Wednesday, February 19, 2014
This plant had four lovely leaves at first.
I keep it on the top of my HP printer.
Two months ago, one of its leaves got yellowish and drooped. I amputated the entire stalk very carefully. About a month later, this happened to another leaf.
Even so, the plant looks lovely. It seems quite happy with just two leaves. Maybe it was getting too much light from my office lamp which I keep on night and day.
I say hi to this plant every morning; chat with it, say hi whenever I use the printer. When I finish my work at 7 p.m, I lift the pot off the printer and place it on my desk on the pile of finished blog posts. It is getting much less light at night. Of course, I move it back onto the printer every morning.
The manager of the 12-story building next door gave me this plant the day the work on re-pointing his building was finished.
The work that was done on the building next to ours got my husband, John Cullum, and I arguing. How many times did I say, "You didn't give them permission to use our roof. You could tel lhem to stop." Over and over, John said thoughtfully, and very concernedly, "Em, they are neighbors. They can't do the job without using our roof."
As they pointed their thousands upon thousands of bricks, they accidentally cut our telephone landlines and internet wires. We lost two phones and internet access for a week. They broke two of our windows. Brick dust from their machines covered our roof like a ugly grey rug. They tramped back and forth on our roof, went up and down our fire escape making noise and mess for us for a hundred and five days. I ate lunch in my office -- never upstairs in the kitchen -- I couldn't tolerate the noise overhead and the daily arguments we had whenever I was in the kitchen.
Our squabbling was much ado about the noise and damage they were doing by using our fire escape and roof. I nagged. John finally got our lawyer to contact Charles, the 12 story building's manager. Charles made notes and promised that everything that was damaged would be fixed.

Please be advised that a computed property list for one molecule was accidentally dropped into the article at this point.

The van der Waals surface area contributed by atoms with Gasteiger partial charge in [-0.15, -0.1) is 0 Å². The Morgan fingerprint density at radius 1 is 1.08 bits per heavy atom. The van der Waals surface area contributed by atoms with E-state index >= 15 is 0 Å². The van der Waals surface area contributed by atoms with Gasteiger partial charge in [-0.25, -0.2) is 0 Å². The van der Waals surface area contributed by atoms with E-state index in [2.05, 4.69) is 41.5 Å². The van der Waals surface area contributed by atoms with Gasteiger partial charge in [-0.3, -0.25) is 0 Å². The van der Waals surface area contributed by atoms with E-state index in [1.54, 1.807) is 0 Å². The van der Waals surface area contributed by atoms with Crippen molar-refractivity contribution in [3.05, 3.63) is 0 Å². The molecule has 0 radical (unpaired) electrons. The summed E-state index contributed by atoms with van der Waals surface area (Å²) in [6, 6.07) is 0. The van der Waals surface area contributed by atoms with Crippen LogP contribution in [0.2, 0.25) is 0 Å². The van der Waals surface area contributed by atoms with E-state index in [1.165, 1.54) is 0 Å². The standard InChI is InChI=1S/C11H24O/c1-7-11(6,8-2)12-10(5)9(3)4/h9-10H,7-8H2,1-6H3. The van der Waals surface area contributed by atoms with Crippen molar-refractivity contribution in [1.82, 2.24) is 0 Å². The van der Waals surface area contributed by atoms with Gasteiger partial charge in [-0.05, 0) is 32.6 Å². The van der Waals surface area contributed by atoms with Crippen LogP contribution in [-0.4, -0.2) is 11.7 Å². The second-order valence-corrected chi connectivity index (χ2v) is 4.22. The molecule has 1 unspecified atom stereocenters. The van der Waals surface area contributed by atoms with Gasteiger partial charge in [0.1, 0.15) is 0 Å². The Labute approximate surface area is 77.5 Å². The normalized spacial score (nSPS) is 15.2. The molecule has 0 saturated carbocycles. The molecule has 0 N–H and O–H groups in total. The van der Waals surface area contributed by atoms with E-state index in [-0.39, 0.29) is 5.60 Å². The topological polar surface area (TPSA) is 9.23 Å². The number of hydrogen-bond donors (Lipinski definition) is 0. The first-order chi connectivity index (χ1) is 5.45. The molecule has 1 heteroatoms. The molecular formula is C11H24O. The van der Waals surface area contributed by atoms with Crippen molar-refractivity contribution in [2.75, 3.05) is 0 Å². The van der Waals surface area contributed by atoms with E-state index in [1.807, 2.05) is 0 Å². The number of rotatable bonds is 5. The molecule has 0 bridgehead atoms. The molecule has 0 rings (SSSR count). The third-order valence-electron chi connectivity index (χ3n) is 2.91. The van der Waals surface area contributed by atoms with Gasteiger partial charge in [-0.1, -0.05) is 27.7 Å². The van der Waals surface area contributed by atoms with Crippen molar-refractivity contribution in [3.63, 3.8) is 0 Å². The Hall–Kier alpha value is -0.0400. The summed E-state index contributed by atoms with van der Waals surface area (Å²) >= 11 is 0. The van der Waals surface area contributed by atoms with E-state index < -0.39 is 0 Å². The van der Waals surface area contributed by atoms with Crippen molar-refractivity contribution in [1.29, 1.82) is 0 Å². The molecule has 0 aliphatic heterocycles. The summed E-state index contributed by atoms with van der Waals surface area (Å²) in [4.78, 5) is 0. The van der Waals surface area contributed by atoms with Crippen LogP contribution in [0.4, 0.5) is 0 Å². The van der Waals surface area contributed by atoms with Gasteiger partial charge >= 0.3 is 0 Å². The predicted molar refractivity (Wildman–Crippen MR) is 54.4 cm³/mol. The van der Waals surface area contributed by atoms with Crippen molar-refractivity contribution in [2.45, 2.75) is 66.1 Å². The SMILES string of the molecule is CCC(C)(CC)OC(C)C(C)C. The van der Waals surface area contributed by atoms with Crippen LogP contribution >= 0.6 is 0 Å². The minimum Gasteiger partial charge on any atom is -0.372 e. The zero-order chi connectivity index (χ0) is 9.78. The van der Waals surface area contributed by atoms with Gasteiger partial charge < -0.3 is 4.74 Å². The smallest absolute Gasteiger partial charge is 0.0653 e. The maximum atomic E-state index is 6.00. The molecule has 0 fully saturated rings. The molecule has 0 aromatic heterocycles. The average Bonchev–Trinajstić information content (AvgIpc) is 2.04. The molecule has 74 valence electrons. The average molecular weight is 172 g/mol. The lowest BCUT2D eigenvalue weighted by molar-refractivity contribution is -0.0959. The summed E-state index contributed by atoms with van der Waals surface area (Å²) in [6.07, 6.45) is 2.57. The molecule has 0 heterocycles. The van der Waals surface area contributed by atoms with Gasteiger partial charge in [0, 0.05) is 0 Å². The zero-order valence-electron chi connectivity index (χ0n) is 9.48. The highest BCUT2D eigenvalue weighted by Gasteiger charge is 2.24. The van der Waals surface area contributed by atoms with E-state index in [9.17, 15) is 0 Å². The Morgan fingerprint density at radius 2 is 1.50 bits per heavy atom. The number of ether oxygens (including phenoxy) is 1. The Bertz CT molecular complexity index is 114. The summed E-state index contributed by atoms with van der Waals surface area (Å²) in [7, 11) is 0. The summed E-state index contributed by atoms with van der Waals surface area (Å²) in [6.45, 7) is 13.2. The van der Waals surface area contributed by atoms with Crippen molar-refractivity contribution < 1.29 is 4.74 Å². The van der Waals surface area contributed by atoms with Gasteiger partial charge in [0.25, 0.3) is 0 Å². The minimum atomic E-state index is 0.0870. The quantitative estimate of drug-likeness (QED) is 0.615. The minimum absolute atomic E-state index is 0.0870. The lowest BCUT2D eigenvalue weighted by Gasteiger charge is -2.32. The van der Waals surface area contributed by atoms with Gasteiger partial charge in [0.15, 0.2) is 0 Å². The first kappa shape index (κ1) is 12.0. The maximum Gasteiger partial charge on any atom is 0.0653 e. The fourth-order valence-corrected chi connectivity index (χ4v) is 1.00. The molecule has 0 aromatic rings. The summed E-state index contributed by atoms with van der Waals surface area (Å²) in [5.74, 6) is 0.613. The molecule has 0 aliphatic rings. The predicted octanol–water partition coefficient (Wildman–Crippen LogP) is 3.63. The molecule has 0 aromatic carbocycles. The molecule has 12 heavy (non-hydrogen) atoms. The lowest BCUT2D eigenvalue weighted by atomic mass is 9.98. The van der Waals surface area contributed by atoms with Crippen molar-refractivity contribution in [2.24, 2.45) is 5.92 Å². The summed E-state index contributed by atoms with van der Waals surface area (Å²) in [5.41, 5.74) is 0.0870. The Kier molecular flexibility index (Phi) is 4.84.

Though I did it less often, I continued to murmur "You never gave them permission," and John kept saying, "If I stop them they can't finish the job."
When the re-pointing job was finished, Charles made sure they fixed every single thing that was on the list and gave me gave my plant.
A few years ago I decorated my office with sweet potato plants. After three weeks in the dark, potatoes get sprouts -- in the light, the sprouts grow into long, bright green, wonderful vines. Alas, nowadays, sweet potatoes often get banged up in transit; and in the dark, they develop rotten spots, not sprouts.
Charles' plant belongs to the "Elephant ears " genus; and wow -- it has a small, skinny sprout with a tiny green head -- oh my goodness golly -- I think it could be a new leaf.
Our building looks better now that it's been repainted. John and I are back to enjoying our usual mellow-mooded, daily, loving exchanges.
I know plants die. I will delight in Charles' plant for as long as it lives.
If it dies, the outdoor Farmer's Market in Union Square (near us), sells all kinds of plants, including Elephant Ears, but maybe I'll get a cactus that has a tiny flower.